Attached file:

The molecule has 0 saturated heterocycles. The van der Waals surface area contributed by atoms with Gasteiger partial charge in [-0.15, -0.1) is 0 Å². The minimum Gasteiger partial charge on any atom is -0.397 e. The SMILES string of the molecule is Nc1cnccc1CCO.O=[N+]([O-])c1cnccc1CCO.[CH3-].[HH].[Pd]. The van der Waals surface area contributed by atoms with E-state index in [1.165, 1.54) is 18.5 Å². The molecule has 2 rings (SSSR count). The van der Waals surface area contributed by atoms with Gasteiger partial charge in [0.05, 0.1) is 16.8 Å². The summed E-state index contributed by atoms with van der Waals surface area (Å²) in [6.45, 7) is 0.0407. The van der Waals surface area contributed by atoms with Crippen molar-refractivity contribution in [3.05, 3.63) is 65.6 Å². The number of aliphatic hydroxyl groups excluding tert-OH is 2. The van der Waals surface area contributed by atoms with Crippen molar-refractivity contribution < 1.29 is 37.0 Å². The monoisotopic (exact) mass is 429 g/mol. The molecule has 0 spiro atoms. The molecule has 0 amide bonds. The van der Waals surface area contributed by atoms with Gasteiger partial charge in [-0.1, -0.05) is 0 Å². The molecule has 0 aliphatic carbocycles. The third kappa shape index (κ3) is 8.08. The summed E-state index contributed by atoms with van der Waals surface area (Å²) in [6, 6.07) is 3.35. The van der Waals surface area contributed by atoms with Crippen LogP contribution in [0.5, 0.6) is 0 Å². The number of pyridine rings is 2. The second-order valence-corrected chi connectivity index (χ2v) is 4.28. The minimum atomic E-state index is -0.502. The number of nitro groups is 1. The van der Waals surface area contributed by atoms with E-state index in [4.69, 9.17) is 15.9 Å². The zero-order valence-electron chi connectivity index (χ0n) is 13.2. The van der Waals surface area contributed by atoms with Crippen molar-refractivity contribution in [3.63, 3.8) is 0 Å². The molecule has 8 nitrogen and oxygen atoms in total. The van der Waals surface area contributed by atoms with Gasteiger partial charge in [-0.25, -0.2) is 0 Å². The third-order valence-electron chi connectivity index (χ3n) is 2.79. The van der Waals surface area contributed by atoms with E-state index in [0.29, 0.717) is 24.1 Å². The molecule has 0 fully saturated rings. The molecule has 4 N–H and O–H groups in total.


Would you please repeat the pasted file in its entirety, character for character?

The molecule has 0 saturated heterocycles. The van der Waals surface area contributed by atoms with Gasteiger partial charge in [-0.15, -0.1) is 0 Å². The minimum Gasteiger partial charge on any atom is -0.397 e. The SMILES string of the molecule is Nc1cnccc1CCO.O=[N+]([O-])c1cnccc1CCO.[CH3-].[HH].[Pd]. The van der Waals surface area contributed by atoms with E-state index in [1.165, 1.54) is 18.5 Å². The molecule has 2 rings (SSSR count). The van der Waals surface area contributed by atoms with Gasteiger partial charge in [0.05, 0.1) is 16.8 Å². The summed E-state index contributed by atoms with van der Waals surface area (Å²) in [6.45, 7) is 0.0407. The van der Waals surface area contributed by atoms with Crippen molar-refractivity contribution in [3.05, 3.63) is 65.6 Å². The number of aliphatic hydroxyl groups excluding tert-OH is 2. The van der Waals surface area contributed by atoms with Crippen molar-refractivity contribution < 1.29 is 37.0 Å². The monoisotopic (exact) mass is 429 g/mol. The molecule has 0 spiro atoms. The molecule has 0 amide bonds. The van der Waals surface area contributed by atoms with Gasteiger partial charge in [-0.1, -0.05) is 0 Å². The molecule has 0 aliphatic carbocycles. The third kappa shape index (κ3) is 8.08. The summed E-state index contributed by atoms with van der Waals surface area (Å²) in [6, 6.07) is 3.35. The van der Waals surface area contributed by atoms with Crippen LogP contribution in [0.5, 0.6) is 0 Å². The number of pyridine rings is 2. The second-order valence-corrected chi connectivity index (χ2v) is 4.28. The minimum atomic E-state index is -0.502. The number of nitro groups is 1. The van der Waals surface area contributed by atoms with E-state index in [4.69, 9.17) is 15.9 Å². The zero-order valence-electron chi connectivity index (χ0n) is 13.2. The van der Waals surface area contributed by atoms with Crippen molar-refractivity contribution in [3.63, 3.8) is 0 Å². The molecule has 8 nitrogen and oxygen atoms in total. The van der Waals surface area contributed by atoms with Gasteiger partial charge in [-0.25, -0.2) is 0 Å². The third-order valence-electron chi connectivity index (χ3n) is 2.79. The van der Waals surface area contributed by atoms with E-state index in [0.29, 0.717) is 24.1 Å². The molecule has 0 fully saturated rings. The molecule has 4 N–H and O–H groups in total.